The Coming Pandemic Catastrophe
Although all hospital workers are exposed to some risk of infection, the extent of this risk is not distributed equally. Some specialties have always been subject to comparatively high risk. In pandemic flu, primary care and emergency room staff, and particularly respiratory and infectious diseases teams, critical care staff and anaesthesiologists, are likely to be at higher risk than those in unrelated or nonacute specialties.
Nurses tend to spend more time in close contact with patients, and those carrying out aerosol-generating procedures may be at increased risk. The role of essential nonmedical domestic and cleaning staff, as well as catering team members and porters, should not be overlooked. Pandemic flu in humans will follow a mutation in the animal influenza virus reservoir that will facilitate human to human spread.
This may reduce virulence, putting into question the assumption that pandemic flu will be as lethal as SARS. We simply do not know how virulent the virus will be in any pandemic. The and influenza epidemics in the UK were less severe than the — outbreak 1—4 million deaths combined compared with an estimated 20—40 million deaths worldwide.
In the more recent influenza epidemics, deaths were predominantly in the elderly and the young 7. In the SARS epidemics, deaths occurred in adults, but in cases of H5N1 avian flu bird to human transfer children and young adults are the main victims.
It is not clear whether one section of the population will be disproportionately affected in the next flu pandemic. Familial avian flu cases suggest a genetic susceptibility to the virus. Clearly these figures can be revised if the virus proves less virulent and cases can be cared for in the community. It is reasonable to assume that healthcare workers will have the same attack rate as the rest of the population.
This is where pandemic flu diverges most from SARS, as while SARS had a hospital focus, the influenza virus is likely to be widespread in the community. These differences are explained by the shorter incubation time of the influenza virus, the likelihood of transmission earlier in the disease, and a higher transmission rate. Healthcare workers will inevitably be exposed to risk at work but, once the patient is diagnosed, suitable infection control precautions should lead to a considerable reduction in risk.
In contrast, the risk of infection from the sneeze of a passer-by at the market place or on public transport is more difficult to quantify and counteract. According to national plans 2 , schools will close in order to slow the spread of the pandemic in most countries, with consequent childcare problems for staff with nursery or school age children.
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This will put pressure on remaining team members and require diversification of work practices. This diversification will occur at trigger points. Elective surgery and admissions will cease, freeing up surgeons, anaesthesiologists, intensive care unit ICU bed space and equipment e. Meanwhile, essential non-flu services, such as obstetric services, emergency surgery, psychiatry and community services will need to be maintained and an equitable balance struck between flu and non-flu work and acute and tertiary services, in terms of both staff and the allocation of resources.
In high-risk emergency situations, such as in epidemics or bioterrorist attacks, the doctor is subject to a number of competing duties: 1 a duty to patients; 2 a duty to protect oneself from undue risk of harm; 3 a duty to one's family; 4 a duty to colleagues whose workloads and risk of harm will increase in one's absence; and 5 a duty to society. The very nature of being a clinician entails a duty of beneficence to patients.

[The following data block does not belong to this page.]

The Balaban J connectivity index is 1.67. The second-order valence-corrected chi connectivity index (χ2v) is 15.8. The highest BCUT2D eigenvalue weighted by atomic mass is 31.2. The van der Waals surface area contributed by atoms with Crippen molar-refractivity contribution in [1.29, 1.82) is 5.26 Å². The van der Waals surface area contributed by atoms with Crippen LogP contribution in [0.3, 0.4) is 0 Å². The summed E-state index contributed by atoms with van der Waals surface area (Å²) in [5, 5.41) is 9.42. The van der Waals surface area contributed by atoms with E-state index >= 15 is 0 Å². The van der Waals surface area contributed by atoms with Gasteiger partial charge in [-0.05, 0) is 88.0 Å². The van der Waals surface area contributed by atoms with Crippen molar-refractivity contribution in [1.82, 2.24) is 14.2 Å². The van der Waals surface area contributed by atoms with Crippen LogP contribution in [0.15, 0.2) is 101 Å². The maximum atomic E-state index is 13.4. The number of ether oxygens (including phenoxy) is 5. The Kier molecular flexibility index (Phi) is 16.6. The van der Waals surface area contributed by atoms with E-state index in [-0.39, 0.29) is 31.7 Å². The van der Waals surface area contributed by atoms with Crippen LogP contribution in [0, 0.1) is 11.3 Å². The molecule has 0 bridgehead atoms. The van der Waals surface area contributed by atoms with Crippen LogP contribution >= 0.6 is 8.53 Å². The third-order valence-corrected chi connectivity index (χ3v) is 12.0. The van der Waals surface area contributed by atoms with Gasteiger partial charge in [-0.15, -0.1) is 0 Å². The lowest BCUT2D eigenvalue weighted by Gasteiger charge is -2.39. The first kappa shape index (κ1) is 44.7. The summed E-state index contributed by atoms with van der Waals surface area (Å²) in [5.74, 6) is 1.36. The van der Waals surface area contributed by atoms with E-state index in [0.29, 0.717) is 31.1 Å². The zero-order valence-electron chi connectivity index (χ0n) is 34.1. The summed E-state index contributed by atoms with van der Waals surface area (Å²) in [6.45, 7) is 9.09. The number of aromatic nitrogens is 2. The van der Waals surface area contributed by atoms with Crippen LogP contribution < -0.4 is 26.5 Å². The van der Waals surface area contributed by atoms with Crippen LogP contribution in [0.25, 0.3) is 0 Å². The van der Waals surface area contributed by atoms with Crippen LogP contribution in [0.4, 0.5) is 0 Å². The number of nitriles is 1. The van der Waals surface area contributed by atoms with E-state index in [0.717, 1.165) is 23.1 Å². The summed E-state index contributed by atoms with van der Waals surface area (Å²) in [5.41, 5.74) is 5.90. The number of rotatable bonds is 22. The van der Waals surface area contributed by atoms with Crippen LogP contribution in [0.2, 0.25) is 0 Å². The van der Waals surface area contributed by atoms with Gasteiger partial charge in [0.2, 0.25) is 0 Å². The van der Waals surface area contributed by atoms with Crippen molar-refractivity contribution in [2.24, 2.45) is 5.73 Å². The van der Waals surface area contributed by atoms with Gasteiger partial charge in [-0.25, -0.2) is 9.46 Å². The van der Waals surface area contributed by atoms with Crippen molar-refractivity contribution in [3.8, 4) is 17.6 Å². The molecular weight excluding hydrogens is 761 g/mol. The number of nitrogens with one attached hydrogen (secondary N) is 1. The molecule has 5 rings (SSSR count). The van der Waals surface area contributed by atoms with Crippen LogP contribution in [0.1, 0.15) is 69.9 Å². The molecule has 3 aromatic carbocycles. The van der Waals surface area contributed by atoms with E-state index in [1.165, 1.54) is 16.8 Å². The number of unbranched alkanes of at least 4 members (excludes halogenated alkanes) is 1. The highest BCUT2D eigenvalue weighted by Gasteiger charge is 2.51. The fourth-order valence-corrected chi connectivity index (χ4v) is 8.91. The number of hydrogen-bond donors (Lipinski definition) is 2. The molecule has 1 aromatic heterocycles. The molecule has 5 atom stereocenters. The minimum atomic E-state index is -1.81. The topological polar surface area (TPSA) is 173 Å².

Hence, morally, doctors have greater obligations to help patients than nonclinicians. The profession as a whole also has an implicit contract with society which has usually subsidised medical training to provide medical help in times of crisis. This raises several questions: what is an acceptable level of risk to the healthcare professional? When does the risk cease to be reasonable, and who should decide 8? Professional organisations offer some guidance. The balance between protecting individual doctors and their families from harm, and ensuring patients are not put at unnecessary risk, is best addressed at local level, taking into account the principle that those who place themselves at additional risk should be supported in doing so and the risks and burdens minimized as far as possible.
For the AMA, the level of risk to be taken is left to the discretion of the individual, but it is noteworthy that the justification for not treating patients is one purely based on beneficence to future patients, not on the physician's other obligations to self or loved ones.
In exchange for their work, doctors receive benefits from society, including high status, public respect and some receive substantial financial reward. As mentioned earlier, some specialities are more exposed to risk than others, and rewards are higher in senior members of the profession, yet junior medics and nurses may be at greater risk of infection than senior staff due to more frequent exposure.argo-karaganda.kz/scripts/jigetehig/1083.php
World health leaders warn the world is dangerously unprepared for a pandemic
The same applies to paramedics and community teams, who will care for sick patients outside the hospital. A court of law could find a nurse negligent if a person suffered harm because they neglected to care for them adequately. The professional guidance above goes against the ethical analysis of one of the authors D. Sokol , who has claimed that physicians' duty of care is not limitless, as purported by the professional governance authorities, but determined by various factors including the physician's speciality hence an ophthalmologist and an infectious disease specialist accept different levels of risk , the burdens and risk of harm to the clinician, the likely benefit of treatment to patients, and the strength of other competing moral obligations brought about by the clinician's multiple roles e.